IRAQ & REEL
Confessions of a Concertina player in Baghdad
By Leonard Rheaume
Len Rheaume, who I first met at a session in Phoenix in April of 2001, sent this interesting story from a part of the world few concertina players have seen, even though it is in the news where I live every day. Len is not only a retired law officer but also a pilot, and he has many interesting stories from his flying days. While the situation in which Len found himself is one that arouses many strong emotions, I ask you to set aside those emotions long enough to read through his account. We are posting Len's story here on Concertina.net because it reminds us that life is never as simple as it seems and that music has a great power no matter where you are. We hope you will read it in that spirit. —Ken Coles, on behalf of Concertina.net
So, its 5:30am February 24, 2004, I kiss my wife Diane, one last time, pat the dog and head out the door to the airport shuttle. I'm off to Fredericksburg, Virginia for two weeks of Orientation before my comrades and I depart for Iraq and an adventure that I will never forget. As a retired Arizona State Trooper with over 30 years experience in Police work, it seems that I had just the qualifications that the U.S. State Department was looking for. Our mission was to train the newly reorganized Iraqi National Police Force in methods commonly in use in the United States. I knew there would be no TV, American Radio, and little entertainment other than CDs or books that I might bring from home. So I decided to take a chance and bring along my Concertina to while away the hours. As anyone who has heard me play will attest, I'm no John Williams, or Noel Hill. I have been playing for about five years and my total musical knowledge is self-taught, except for the gems that my Irish music friends have given me. I thought I might even have the time to practice and come back a little better player than when I left. I am also a bodhran player, but to inflict the Iraqi people with that might create an international incident, and they have enough trouble now. So, after the two weeks in Virginia, and another week in Fort Bliss, Texas for more inoculations and processing by the Army, we were off to Kuwait, the main staging area for operations in Iraq.
Saint Patrick's Day found us in a huge Tent City called Camp Wolverine. Living in tents that housed 120 people at a time, leaves little privacy, so as not to disturb the others, (and for protection from same), I took my little squeezebox out to a concrete bunker to play. I began warming up with the usual Hornpipes, and Jigs, moved on to Polkas and the few reels that I can play, and before I knew it a sizeable knot of men and women in Desert Camouflage Uniforms had gathered. Of course, not knowing if they were there to listen or disable the offending instrument and its operator, I stopped playing, but was pleased when they asked me to continue. As I talked and played, I realized that many of these soldiers were Irish-Americans and this music was a part of their heritage. Some were going back home for good, some only for a two week R&R (rest and recovery) while an equal number like myself were just arriving in the war zone. At the end of the evening, I felt pretty good that we had a little bit of the St. Patrick's Day celebration in the desert. One thing that would have made it a little more Irish would have been the Guinness, but of course, Kuwait is a DRY Country.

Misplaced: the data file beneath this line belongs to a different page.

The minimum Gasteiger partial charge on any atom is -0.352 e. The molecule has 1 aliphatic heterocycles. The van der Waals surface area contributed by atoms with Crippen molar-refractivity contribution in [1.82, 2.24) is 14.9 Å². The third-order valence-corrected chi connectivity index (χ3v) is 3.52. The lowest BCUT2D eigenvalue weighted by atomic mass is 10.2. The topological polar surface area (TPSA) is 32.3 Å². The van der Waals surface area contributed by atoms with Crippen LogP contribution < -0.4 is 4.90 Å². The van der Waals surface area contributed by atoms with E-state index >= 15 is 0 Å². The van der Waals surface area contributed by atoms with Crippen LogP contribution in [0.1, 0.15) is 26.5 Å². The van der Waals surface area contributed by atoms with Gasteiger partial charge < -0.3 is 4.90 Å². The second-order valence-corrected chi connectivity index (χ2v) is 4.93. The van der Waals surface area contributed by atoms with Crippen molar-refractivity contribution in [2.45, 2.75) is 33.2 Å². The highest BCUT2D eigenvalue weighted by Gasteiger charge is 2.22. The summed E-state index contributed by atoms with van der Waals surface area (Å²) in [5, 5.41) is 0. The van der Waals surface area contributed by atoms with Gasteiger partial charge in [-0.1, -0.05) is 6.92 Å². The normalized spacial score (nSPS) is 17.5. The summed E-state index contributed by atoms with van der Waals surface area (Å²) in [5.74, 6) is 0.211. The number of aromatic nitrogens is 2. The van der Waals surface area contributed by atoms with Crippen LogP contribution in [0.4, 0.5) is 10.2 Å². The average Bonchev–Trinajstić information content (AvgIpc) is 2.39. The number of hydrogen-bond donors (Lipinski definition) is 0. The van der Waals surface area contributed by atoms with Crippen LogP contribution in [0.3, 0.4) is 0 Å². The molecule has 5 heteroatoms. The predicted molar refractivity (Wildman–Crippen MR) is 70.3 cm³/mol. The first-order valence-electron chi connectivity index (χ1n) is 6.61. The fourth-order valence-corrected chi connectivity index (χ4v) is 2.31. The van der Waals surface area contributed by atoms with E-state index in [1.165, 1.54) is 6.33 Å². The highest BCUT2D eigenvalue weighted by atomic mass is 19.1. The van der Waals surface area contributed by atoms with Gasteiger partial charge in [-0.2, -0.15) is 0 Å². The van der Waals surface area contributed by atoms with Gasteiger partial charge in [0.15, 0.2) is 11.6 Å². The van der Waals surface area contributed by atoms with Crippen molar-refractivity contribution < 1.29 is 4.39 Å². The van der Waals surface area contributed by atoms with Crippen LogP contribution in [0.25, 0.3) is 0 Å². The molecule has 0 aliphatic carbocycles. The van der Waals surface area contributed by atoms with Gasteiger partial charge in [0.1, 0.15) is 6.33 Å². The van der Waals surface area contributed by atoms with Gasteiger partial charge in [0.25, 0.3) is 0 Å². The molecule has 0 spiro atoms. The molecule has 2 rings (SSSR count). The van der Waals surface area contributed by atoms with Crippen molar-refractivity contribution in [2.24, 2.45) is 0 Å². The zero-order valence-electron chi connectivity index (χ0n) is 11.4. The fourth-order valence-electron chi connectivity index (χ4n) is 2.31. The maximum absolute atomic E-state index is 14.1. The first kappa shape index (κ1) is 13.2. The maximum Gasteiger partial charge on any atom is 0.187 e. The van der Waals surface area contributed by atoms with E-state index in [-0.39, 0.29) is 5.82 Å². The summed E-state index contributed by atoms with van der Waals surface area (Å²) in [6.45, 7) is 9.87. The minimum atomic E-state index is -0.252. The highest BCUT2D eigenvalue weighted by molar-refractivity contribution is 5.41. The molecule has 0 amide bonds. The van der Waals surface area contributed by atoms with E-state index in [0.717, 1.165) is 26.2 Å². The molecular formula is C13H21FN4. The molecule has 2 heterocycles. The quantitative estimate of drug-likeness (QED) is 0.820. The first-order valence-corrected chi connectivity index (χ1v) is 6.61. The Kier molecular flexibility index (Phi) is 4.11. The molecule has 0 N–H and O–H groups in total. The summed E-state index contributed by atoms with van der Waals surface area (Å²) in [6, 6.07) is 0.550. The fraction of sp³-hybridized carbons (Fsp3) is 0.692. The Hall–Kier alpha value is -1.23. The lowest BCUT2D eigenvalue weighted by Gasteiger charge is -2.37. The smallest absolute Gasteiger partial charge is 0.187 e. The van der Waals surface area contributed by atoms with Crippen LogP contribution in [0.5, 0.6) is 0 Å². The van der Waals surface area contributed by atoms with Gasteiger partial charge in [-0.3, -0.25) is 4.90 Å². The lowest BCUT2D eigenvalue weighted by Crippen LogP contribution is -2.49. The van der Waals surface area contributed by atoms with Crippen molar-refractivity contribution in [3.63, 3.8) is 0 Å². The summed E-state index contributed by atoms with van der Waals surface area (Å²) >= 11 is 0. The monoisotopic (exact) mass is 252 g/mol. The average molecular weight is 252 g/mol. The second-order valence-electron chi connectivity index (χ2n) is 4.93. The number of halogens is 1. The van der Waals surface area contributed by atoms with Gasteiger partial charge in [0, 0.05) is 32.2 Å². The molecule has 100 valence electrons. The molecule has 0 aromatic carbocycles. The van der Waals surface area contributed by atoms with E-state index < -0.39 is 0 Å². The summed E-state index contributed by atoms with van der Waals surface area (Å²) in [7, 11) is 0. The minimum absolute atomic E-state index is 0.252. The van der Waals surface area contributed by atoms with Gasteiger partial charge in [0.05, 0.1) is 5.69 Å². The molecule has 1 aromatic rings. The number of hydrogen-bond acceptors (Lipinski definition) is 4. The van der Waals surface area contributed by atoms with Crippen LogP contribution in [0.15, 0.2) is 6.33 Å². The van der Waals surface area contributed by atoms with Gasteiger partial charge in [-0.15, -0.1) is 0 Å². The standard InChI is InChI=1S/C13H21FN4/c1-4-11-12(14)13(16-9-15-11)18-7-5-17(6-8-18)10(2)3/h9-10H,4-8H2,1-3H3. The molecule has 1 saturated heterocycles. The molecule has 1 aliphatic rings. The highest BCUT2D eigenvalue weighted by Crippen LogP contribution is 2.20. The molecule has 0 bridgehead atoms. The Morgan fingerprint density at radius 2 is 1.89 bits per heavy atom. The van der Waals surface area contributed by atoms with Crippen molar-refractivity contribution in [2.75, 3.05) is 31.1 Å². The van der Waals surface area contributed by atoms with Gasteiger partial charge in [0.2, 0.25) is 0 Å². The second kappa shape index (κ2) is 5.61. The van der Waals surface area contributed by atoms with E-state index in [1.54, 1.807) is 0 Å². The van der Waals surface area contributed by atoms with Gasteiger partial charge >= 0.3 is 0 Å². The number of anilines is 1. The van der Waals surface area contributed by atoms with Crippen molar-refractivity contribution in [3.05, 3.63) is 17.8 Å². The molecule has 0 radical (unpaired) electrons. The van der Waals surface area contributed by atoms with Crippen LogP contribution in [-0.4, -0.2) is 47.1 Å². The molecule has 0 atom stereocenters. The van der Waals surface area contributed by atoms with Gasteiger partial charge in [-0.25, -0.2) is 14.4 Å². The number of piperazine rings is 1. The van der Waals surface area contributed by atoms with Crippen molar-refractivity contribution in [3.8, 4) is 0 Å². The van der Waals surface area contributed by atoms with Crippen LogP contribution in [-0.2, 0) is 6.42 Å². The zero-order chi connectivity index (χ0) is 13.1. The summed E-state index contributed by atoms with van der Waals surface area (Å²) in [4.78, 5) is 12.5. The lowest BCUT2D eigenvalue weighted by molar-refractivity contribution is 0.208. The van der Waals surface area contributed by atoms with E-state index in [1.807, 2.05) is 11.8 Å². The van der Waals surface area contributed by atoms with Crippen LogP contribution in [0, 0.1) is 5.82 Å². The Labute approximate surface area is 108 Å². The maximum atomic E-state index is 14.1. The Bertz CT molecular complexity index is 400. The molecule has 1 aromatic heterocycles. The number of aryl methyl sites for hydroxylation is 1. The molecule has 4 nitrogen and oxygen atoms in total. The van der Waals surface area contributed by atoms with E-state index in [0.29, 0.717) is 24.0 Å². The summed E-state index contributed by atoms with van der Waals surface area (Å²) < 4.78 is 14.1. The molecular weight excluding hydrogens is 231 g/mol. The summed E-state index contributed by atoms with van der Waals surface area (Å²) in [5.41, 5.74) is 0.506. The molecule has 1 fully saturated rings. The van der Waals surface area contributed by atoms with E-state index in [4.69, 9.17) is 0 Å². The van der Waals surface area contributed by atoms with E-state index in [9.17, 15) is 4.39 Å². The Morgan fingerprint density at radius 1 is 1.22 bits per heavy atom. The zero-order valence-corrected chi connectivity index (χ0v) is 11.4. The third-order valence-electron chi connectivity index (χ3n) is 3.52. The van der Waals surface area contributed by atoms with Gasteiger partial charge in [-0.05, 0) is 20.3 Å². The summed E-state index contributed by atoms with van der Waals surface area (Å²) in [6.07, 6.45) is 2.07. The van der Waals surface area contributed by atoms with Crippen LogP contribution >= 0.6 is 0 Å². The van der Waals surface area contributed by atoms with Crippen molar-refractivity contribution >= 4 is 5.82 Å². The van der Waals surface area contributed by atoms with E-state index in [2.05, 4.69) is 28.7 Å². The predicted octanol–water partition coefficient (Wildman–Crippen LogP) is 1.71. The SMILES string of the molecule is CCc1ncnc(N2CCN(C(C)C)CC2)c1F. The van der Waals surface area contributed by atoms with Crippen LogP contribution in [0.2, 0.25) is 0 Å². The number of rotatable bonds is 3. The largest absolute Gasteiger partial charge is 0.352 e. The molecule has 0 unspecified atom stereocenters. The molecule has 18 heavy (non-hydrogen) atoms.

I moved up to Baghdad the next week and settled into life in the big city. I stayed at an old hotel built by the Russians across the Tigris River from the 'Green Zone' where the Coalition Forces Headquarters were. The hotel was very run down, like everything else in a Country that has been neglected for 25 years. The hotel is protected from attack by a number of Iraqi and Kurdish guards hired to man machine gun bunkers at various locations around and on top of the building. So as I practiced either behind the hotel or occasionally on the roof, I couldn't help but notice the guard's curiosity. Little by little, they would come closer, but not wanting to disturb me, they would stay a respectful distance away (that's what I tell myself, anyway). Eventually we talked about the instrument and the type of music that I was playing and I got the feeling that the rhythm of the music was infectious. They actually were clapping to the music. They don't even do that in the States when I play. It was, I think an enjoyable time, musically speaking, for all of us. I do make light of this now, although there were several incidents that have occurred during my time in this country that frightened me, made me angry and made me cry for friends that were lost. I will not forget those things either.